Health in the UK
The first thing you need to do as soon as possible after arriving in the UK to live, is register with a GP (General Practitioner). You can register with a GP either in the Private sector or with the NHS. Some GP's work in both sectors, but the advantages of using a private GP are prompt appointments and more time for consultations. When you are feeling ill your first port of call will be your doctor. After the consultation your doctor may offer advice, prescribe a course of treatment or refer you to a specialist or hospital if necessary, at which point you also have the option to be treated privately or on the National Health Service (NHS).
The National Health Service
The State provides free healthcare which is funded by public money, paid as Income Tax and National Insurance contributions. Anyone who makes these payments is entitled to free healthcare on the NHS. Even if you have private medical insurance, you are entitled to use any of the services offered by the NHS. Click here to find out more about the NHS.
If you are not paying UK tax or National Insurance contributions, you may still be entitled to use the NHS, provided that you are deemed to be or intend to be ordinarily resident in the UK for a minimum of 6 months. Guidelines explaining who is entitled to free NHS treatment are available from the Department of Health.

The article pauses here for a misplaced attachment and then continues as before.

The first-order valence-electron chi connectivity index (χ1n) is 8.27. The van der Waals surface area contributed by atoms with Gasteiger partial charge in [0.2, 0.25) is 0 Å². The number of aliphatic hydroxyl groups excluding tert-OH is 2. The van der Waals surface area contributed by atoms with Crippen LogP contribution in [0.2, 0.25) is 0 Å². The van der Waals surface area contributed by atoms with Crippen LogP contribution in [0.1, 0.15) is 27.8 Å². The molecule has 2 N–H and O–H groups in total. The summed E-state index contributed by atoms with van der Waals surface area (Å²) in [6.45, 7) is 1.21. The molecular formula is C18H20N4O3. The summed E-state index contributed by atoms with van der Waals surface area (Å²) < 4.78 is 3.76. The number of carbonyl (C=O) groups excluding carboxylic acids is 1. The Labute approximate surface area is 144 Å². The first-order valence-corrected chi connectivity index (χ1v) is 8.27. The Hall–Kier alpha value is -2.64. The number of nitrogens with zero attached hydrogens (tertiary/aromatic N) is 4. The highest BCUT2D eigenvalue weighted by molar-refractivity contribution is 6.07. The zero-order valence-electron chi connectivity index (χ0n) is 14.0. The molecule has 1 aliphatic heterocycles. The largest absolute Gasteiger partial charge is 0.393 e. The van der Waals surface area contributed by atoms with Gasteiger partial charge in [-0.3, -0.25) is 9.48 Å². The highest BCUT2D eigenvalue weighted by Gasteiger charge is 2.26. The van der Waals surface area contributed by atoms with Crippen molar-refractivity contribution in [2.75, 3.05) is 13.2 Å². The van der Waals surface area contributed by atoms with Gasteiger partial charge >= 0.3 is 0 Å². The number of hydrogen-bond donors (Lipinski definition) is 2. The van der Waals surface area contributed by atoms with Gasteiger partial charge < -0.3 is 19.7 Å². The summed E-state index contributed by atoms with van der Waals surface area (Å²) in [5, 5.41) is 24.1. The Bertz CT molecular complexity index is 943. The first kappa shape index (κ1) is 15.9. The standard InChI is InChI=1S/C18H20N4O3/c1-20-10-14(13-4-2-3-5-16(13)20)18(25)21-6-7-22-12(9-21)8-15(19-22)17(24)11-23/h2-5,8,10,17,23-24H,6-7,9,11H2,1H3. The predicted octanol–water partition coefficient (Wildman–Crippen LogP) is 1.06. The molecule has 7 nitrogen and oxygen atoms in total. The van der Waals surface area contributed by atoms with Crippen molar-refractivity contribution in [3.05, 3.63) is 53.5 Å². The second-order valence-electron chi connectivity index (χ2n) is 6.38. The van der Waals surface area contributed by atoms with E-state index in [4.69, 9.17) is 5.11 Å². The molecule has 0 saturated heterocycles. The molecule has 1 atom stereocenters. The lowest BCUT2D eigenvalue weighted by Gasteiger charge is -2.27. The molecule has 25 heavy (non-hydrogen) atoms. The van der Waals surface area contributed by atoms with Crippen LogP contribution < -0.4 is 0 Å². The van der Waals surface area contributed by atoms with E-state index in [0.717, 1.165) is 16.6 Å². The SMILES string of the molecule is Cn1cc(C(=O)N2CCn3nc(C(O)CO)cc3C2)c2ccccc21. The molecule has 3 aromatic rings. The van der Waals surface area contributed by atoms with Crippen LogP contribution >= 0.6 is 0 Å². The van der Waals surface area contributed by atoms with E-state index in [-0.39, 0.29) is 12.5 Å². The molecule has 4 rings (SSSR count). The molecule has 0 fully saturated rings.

If you are not entitled to free treatment you will be charged for using the NHS. These fees cannot be waived so it is strongly recommended that you consider private medical insurance.
If you have Private Medical Insurance you can choose from the private options available, provided that they are covered by your policy. Alternatively, you may decide to fund appointments or treatment yourself. The main advantage to private healthcare in the UK is the speed at which appointments and treatment are available compared to the NHS.
Accident and Emergency
Treatments provided in an A & E department are free for everyone until the patient is admitted to hospital; at which point the regulations regarding who is eligible to receive free treatment come into effect.
More information about A & E can be found in the NHS section. Click here for information about hospitals in the UK.
3.3 - v2.4